Issues affecting ‘wise’ teaching practice and the implementation of Te Whariki

In an article admittedly now 10 years old, but still relevant, Helen Hedges asked:

What ideas have commonly underpinned learning and teaching practice in Aotearoa/New Zealand? What concepts do we need to understand to implement Te Whaariki, the early childhood curriculum?” (p.5)

“…as Joy Cullen warned when it was introduced,” she wrote, “a number of issues affect Te Whaariki‘s successful implementation. One is the incomplete professional knowledge of practitioners without an early childhood teaching qualification. These practitioners are likely to have difficulty understanding the theoretical ideas that underpin Te Whaariki. As a consequence, the curriculum may be implemented in a watered-down way, or used to justify existing teaching and learning practices. To implement Te Whaariki, it is important to understand some theory in order to provide for and extend children’s learning effectively. Theories are systems of explanations that help guide, explain and modify curriculum and practice. Practitioners who are knowledgeable about early childhood theory can identify what ‘wise’ practice might look like in the settings where they educate children.” (p.5)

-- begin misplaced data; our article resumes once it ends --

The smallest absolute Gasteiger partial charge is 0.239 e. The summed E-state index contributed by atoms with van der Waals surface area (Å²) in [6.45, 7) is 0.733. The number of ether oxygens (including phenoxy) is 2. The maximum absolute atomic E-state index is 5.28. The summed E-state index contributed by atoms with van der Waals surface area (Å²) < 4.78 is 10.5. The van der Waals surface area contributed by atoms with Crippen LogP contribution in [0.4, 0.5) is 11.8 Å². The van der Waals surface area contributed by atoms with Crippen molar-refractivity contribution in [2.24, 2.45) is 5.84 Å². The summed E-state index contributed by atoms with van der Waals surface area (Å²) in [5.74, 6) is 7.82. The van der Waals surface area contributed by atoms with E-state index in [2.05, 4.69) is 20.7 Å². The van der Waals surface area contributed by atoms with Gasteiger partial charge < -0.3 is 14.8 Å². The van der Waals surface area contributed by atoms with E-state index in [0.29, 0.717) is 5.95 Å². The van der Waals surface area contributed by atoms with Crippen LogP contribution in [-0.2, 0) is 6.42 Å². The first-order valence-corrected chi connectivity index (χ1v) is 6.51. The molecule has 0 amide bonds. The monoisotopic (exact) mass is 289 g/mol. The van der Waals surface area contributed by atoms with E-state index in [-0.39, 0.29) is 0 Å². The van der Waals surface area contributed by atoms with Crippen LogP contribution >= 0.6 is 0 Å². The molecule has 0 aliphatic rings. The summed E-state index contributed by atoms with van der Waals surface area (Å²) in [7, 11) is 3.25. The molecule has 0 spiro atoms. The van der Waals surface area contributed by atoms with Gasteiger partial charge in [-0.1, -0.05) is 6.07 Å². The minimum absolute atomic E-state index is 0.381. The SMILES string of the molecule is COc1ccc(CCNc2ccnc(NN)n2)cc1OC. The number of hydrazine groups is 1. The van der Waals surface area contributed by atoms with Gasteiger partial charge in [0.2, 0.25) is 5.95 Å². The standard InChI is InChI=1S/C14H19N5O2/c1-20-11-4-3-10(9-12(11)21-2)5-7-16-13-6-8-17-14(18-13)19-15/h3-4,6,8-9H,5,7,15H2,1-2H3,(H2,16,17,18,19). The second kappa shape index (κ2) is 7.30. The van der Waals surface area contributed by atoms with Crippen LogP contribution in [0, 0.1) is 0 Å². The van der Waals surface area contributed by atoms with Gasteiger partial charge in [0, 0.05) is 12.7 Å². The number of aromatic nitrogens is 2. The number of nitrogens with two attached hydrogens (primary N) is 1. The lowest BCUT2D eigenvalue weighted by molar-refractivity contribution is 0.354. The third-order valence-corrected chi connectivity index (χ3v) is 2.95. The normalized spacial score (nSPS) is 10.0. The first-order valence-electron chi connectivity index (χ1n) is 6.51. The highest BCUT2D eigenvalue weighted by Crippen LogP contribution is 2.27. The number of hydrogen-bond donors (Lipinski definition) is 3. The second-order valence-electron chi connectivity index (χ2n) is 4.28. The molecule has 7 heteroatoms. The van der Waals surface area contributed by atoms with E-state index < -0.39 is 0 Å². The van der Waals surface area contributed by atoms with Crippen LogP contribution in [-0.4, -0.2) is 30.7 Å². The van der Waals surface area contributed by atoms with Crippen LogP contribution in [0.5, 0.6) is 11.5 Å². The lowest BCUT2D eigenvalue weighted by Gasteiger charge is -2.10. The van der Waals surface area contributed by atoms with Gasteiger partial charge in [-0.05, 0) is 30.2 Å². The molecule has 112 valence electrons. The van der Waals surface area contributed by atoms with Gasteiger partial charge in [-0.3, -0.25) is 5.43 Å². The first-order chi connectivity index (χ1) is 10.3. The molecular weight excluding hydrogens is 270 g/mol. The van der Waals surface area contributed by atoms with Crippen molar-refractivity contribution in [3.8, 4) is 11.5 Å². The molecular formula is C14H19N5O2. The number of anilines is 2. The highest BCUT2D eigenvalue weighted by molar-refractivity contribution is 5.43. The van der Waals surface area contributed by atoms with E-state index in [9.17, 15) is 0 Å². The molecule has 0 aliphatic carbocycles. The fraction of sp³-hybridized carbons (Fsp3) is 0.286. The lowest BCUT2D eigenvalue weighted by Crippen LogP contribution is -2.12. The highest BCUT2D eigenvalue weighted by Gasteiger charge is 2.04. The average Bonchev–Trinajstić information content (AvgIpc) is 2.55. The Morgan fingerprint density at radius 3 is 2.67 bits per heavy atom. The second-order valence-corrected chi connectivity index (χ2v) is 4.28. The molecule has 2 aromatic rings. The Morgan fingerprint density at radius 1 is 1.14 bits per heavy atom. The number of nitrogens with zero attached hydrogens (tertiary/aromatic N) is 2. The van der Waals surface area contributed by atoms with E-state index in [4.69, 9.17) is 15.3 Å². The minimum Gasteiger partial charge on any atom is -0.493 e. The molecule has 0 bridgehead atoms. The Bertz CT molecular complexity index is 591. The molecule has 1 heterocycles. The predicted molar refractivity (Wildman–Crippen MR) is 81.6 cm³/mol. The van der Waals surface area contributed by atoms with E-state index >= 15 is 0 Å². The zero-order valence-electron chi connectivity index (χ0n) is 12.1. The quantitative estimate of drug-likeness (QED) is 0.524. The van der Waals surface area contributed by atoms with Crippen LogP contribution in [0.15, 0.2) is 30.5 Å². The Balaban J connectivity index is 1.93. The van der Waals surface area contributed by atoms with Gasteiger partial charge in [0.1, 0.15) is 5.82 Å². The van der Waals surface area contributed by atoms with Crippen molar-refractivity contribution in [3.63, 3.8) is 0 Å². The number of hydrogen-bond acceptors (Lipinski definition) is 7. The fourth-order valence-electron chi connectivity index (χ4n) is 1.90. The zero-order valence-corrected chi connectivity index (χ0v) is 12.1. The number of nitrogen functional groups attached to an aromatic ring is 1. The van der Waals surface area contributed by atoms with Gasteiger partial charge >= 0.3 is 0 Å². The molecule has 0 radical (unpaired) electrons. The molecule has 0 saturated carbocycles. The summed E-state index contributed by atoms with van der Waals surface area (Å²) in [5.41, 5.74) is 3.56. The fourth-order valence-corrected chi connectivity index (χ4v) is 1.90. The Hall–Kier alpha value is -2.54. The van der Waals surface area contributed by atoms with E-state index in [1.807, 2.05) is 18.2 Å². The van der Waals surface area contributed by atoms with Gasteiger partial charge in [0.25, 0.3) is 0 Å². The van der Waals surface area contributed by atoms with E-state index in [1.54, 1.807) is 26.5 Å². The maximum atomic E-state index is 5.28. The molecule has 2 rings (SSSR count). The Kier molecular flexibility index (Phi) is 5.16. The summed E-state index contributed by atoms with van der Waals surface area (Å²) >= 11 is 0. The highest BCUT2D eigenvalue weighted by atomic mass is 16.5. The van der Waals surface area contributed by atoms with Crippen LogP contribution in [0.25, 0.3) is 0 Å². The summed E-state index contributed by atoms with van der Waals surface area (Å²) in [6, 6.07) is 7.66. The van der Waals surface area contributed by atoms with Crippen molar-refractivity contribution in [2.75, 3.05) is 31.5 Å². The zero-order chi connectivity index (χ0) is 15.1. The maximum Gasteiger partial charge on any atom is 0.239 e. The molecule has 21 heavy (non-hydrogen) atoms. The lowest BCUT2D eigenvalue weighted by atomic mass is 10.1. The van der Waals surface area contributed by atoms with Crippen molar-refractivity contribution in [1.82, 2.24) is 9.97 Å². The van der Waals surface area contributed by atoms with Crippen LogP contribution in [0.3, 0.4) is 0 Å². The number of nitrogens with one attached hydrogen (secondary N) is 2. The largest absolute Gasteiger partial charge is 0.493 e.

Unfortunately, I think this is all still the case…

Ref: Helen Hedges (2003) ‘Teaching and learning: theories that underpin ‘wise’ practice in Aotearoa/New Zealand’ Early Education 31, pp.5-12

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About backyardbooks

This blog is a kind of electronic storage locker for ideas and quotes that inform my research... literary research into fiction for young adults (with a special focus on New Zealand fiction). Kiwis are producing amazing literature for younger readers, but it isn't getting the academic appreciation it deserves. I hope readers of this blog can make use of the material I gather and share by way of promoting our fiction. Cheers!
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